Tru006 asked the Web Browsing and Email forum for suggestions on monitoring and controlling children’s browsing habits.
Parents need to protect their kids from all sorts of technological dangers. There are pornographic web sites, scams, hate groups, violent video games, and online predators pretending to be age-appropriate harmless flirts.
And even if your kids visit only safe sites, you still have to worry about all the time they waste on their computers. Every hour they spend starring at a glowing screen is an hour not spent getting exercise, playing out-of-doors, sleeping, or interacting with people in the real world.
Your approach to monitoring your children’s cyberlives is as important as the software you use. You want to protect them and impart values, not explain to them after the fact that you’ve been invading their privacy. Discuss the issues with them, let them know that their surfing and other PC use will be monitored, but that you expect them to make wise choices. They’ll gripe and complain, of course, but it will be easier and more productive in the long run.
And if you’re going to block their access to certain types of sites, give them the option to override your block–with the knowledge that you’ll know about the override. That gives them some power, but with accountability. Besides, all of these programs occasionally and mistakenly block harmless sites.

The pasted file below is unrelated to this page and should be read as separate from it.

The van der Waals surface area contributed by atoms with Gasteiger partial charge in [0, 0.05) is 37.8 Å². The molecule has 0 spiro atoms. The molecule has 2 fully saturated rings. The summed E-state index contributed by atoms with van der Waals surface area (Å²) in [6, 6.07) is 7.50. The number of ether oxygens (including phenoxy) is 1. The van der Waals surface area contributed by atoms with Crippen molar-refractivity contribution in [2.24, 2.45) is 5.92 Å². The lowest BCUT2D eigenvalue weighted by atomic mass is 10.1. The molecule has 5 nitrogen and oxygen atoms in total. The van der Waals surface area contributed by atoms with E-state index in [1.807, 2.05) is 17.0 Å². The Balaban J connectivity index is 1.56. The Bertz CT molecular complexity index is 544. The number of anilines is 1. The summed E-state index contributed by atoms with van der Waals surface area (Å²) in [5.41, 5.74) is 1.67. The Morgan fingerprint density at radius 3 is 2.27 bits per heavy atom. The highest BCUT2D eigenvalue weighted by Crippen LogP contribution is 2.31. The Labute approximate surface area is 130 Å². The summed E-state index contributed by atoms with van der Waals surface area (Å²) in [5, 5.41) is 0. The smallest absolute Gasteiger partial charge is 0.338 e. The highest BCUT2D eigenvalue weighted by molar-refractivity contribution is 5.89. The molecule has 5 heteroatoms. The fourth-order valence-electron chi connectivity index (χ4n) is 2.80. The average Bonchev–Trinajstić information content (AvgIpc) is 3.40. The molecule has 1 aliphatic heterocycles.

So what about software?
Windows Vista comes with a pretty good Parental Controls program. It allows you to control what times of day the child can use the computer and what games and programs they can run on it. Parental Controls also has decent Web control. You can set a level of protection, customize it by selecting the types of sites to block, or only allow the sites you approve of (called whitelisting). The child can request that you allow them to visit a particular blocked site.
The Windows 7 version lacks Web control. For that, you have to download and install Microsoft’s free Windows Live Family Safety. But this actually gives you and your child more control. For instance, the child can override your blocks, with the knowledge that you’ll find out about it.
All of these programs require you to have an administrator account on the PC, and the child to have a regular account. To set up these controls, click Start, type parental and click Parental Controls.
XP’s parental control tools aren’t worth considering.
Another excellent choice, that will work in XP, is Norton Online Family. The free version is sufficient.